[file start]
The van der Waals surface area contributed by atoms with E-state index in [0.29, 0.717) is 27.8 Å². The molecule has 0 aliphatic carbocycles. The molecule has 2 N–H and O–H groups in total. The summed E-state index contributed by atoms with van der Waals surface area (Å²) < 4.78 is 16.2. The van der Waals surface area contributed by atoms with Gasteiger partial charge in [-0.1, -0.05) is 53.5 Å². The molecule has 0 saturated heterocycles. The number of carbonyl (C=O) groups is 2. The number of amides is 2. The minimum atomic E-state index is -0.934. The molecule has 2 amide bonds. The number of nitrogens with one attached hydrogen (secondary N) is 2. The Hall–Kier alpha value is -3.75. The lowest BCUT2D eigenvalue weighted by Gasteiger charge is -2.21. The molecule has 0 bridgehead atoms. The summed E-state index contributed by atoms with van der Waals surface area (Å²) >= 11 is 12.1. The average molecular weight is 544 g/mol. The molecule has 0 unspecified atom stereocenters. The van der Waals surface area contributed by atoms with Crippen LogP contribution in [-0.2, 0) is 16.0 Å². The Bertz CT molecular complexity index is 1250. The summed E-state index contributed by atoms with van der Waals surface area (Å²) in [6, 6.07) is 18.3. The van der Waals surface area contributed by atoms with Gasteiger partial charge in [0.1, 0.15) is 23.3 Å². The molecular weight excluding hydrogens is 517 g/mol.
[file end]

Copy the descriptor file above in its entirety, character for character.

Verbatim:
The van der Waals surface area contributed by atoms with E-state index in [0.29, 0.717) is 27.8 Å². The molecule has 0 aliphatic carbocycles. The molecule has 2 N–H and O–H groups in total. The summed E-state index contributed by atoms with van der Waals surface area (Å²) < 4.78 is 16.2. The van der Waals surface area contributed by atoms with Gasteiger partial charge in [-0.1, -0.05) is 53.5 Å². The molecule has 0 saturated heterocycles. The number of carbonyl (C=O) groups is 2. The number of amides is 2. The minimum atomic E-state index is -0.934. The molecule has 2 amide bonds. The number of nitrogens with one attached hydrogen (secondary N) is 2. The Hall–Kier alpha value is -3.75. The lowest BCUT2D eigenvalue weighted by Gasteiger charge is -2.21. The molecule has 0 bridgehead atoms. The summed E-state index contributed by atoms with van der Waals surface area (Å²) >= 11 is 12.1. The average molecular weight is 544 g/mol. The molecule has 0 unspecified atom stereocenters. The van der Waals surface area contributed by atoms with Crippen LogP contribution in [-0.2, 0) is 16.0 Å². The Bertz CT molecular complexity index is 1250. The summed E-state index contributed by atoms with van der Waals surface area (Å²) in [6, 6.07) is 18.3. The van der Waals surface area contributed by atoms with Gasteiger partial charge in [0.1, 0.15) is 23.3 Å². The molecular weight excluding hydrogens is 517 g/mol.